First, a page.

When you guys are writing the material, when do the drums come in? Do you start with a melody, lay down some guitar then a drum beat, or do you start with the drums sometimes?
A lot of time when we write it can be during soundcheck when ideas pop up. We record and come back to them later on and make a song out of it. We’ll even come back to stuff years later. We also spend a lot of time in the rehearsal studio where we just start playing and we don’t really talk too much about what direction we should go. Someone just starts. There’s also been a couple of times where Pete and I will have some random weird drum thing that we’ve recorded but then, later on, it turns into a song. Or I’ve been in the studio alone and just recorded stuff on my cell phone, on my crappy Blackberry, where the distortion itself became the idea for a song.

Let me ask you. This band’s been around for so many years now. What do you think accounts for your guys’ longevity?
A huge reason why bands don’t last that long is because of the relationship between the people. I think it’s really important to put a lot of effort into maintaining that friendship and maintaining respect for everyone that you work with. You really need to continue to inspire each other. I think that you also need to look at those times outside of the band to learn something new about how to work better together. It’s like any relationship. You have to put work into a friendship right?

A lot of the bands that I’ve talked to have told me that being in a band is very similar to being in a marriage.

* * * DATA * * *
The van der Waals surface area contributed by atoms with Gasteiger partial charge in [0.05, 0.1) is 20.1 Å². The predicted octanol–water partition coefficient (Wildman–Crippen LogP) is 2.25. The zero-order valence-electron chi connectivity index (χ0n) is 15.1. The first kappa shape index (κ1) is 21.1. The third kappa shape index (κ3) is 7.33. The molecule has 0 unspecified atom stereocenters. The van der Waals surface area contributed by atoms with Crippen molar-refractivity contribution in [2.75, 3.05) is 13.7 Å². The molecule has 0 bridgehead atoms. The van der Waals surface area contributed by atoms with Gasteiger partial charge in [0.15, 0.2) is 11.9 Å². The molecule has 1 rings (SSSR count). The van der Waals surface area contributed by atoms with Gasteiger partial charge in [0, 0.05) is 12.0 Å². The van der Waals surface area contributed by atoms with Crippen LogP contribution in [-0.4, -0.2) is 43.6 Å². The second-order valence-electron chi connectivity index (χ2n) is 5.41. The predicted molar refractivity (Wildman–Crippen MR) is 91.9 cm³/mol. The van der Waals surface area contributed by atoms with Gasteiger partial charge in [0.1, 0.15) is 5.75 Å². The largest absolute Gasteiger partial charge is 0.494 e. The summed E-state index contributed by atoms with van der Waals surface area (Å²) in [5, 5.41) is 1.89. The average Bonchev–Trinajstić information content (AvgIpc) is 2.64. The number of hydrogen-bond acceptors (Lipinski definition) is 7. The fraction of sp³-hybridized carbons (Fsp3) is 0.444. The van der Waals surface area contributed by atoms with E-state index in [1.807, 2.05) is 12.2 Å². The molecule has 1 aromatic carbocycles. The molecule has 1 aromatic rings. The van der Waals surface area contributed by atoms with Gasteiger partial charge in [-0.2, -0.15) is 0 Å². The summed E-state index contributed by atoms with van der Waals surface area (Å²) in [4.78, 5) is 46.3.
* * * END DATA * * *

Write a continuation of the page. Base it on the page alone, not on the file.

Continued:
Yeah, it’s like being in a marriage with too many people! (laugh) What are the divorce rates these days? You multiply it by the number of people involved. So it’s no surprise that so many bands don’t last that long! (laugh)

Check out our review and slideshow of the last BRMC show at the Fox in Oakland HERE.

Black Rebel Motorcycle Club plays the Fillmore in San Francisco with Restavrant // Wednesday May 23, 2018 // Doors 7:00 p.m. // Show 8:00 p.m. // Tickets are $35.00 plus applicable charges.

Having released albums under Digital Nations, a label founded by Steve Vai, music critic Louis Raphael has remained deeply connected to the pulse of the San Francisco music scene. Following his tenure as the San Francisco Music Examiner for Examiner.com and AXS.com, he embarked on creating Music in SF® to authentically highlight the vibrant offerings of the city's music scene.

Latest from Q&As

Q&A: Kat Von D

Renowned artist Kat Von D, celebrated for her tattoos, beauty empire, and

Spotify - Today's Top Hits

Go to Top